During the last year, I’ve had very pleasant conversations with most of the GOP candidates or their campaigns, and some have even made generous offers for my “professional assistance”… despite the fact that my track record of electing Presidents is an astounding 0-and-forever.

As it turns out, I like them all, and frankly, haven’t yet decided which one I like best. I HAVE decided, however, that I’m too old to be directing anybody’s presidential campaign, which is a very demanding, time-intensive, all-consuming way to make a buck. Especially when you have to drop everything else and devote six or eight months to it.

Sooner or later, I’ll probably weigh-in on my personal choice, and let you know why I’m doing so. In the meantime, I’m watching and listening, like the rest of the Sandlappers, to try to cut through the political clutter and make my decision as to which of these individuals is the best choice to be the next leader of the free world.

Last week, while going through some old files, I came across a document that might help me make my decision. I’m not sure where I got this, but it’s a list of some of President Ronald Reagan’s most memorable quotes.

For me, these quotes sort of sum up exactly who Reagan was, what he stood for, his sense of humor and ability to communicate, and how he became the greatest president of the generation by restoring a nation which had lost its way to greatness.

I’m going to keep reading these quotes from time to time over the next four months, to help me keep in my mind the qualities I’m looking for in our next President.

You may want to, also.

"Here's my strategy on the Cold War: We win, they lose." - Ronald Reagan

"The most terrifying words in the English language are: I'm from the government and I'm here to help."
- Ronald Reagan

"The trouble with our liberal friends is not that they're ignorant; it's just that they know so much that isn't so." - Ronald Reagan

"Of the four wars in my lifetime, none came about because the U.S. was too strong." - Ronald Reagan

"I have wondered at times about what the Ten Commandments would have looked like if Moses had run them through the U.S. Congress." - Ronald Reagan

"The taxpayer: That's someone who works for the federal government but doesn't have to take the civil service examination." - Ronald Reagan

"Government is like a baby: An alimentary canal with a big appetite at one end and no sense of responsibility at the other." - Ronald Reagan

"The nearest thing to eternal life we will ever see on this earth is a government program." - Ronald Reagan

"I've laid down the law, though, to everyone from now on about anything that happens: no matter what time it is, wake me, even if it's in the middle of a Cabinet meeting." - Ronald Reagan

"It has been said that politics is the second oldest profession. I have learned that it bears a striking resemblance to the first."
- Ronald Reagan

"Government's view of the economy could be summed up in a few short phrases: If it moves, tax it. If it keeps moving, regulate it. And if it stops moving, subsidize it."
- Ronald Reagan

"Politics is not a bad profession. If you succeed, there are many rewards; if you disgrace yourself, you can always write a book." - Ronald Reagan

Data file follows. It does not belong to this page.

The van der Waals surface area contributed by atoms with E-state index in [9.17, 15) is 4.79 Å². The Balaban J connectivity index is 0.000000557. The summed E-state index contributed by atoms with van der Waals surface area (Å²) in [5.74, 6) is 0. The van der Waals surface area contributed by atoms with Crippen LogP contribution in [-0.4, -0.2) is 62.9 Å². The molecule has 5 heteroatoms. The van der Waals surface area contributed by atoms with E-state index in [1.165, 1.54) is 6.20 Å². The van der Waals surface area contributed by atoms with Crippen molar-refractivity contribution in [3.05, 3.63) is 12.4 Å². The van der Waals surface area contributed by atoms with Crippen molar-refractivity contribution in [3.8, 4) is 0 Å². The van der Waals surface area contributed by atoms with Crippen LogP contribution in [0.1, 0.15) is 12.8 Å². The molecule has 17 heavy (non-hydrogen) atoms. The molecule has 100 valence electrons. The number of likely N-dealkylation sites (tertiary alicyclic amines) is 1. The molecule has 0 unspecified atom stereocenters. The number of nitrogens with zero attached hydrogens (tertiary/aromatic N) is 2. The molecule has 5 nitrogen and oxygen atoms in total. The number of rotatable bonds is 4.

"No arsenal, or no weapon in the arsenals of the world, is as formidable as the will and moral courage of free men and women."
- Ronald Reagan

"If we ever forget that we're one nation under God, then we will be a nation gone under." - Ronald Reagan

I hope you’ll be paying attention for the next four months to help make a good decision when our primaries roll around next year. Your personal decision will help determine the winner of our state’s primary…. our state’s choice will very likely help determine the next President… and our next President will very likely determine the kind of world we leave to future generations.

Let’s choose carefully.

Monday, September 10, 2007

Remember September 11th

This week marks the sixth anniversary of the 9/11 attacks on America.

Though the passage of time has begun to cloud the collective consciousness of our nation, it is important that we not forget that we are still engaged in a war to protect our homeland against terrorism.
Four days after the attack in 2001, I first published the following article. I am reprinting this column this week in hopes it helps remind us of the challenges which are still faced by our nation and all Americans, and the efforts we must ALL put forth to win this war.

Eleven Ways Every American Can Help Win This War

In addition to my role as a newspaper publisher (and occasional writer), I have also spent much of my adult life as a political campaign manager and consultant. In virtually every political campaign, there are supporters who ask, “What can I do to help?” Over the years, I have learned to reduce campaign strategies to a list of simple tasks which any individual can do to help.

Since September 11th, I have heard that same question being asked over and over: “What can I do to help?” This time, however, it is not a political campaign, but a far more serious matter. All Americans seem united in their desire to help. We ALL want to do something to help with the relief efforts and to avenge this cowardly attack on our nation. But we are frustrated because there seems to be little we can do.

Indeed, our President and military leaders have a difficult job ahead as they choose the correct path to fight our hidden foes, some of whom may well be living among us. The war ahead is unlike any war history has ever recorded, and the objectives are still unclear. But, even as our nation’s military strategies are still unfolding, there are ways every individual American can and should help to win the war ahead of us. Here are my suggestions: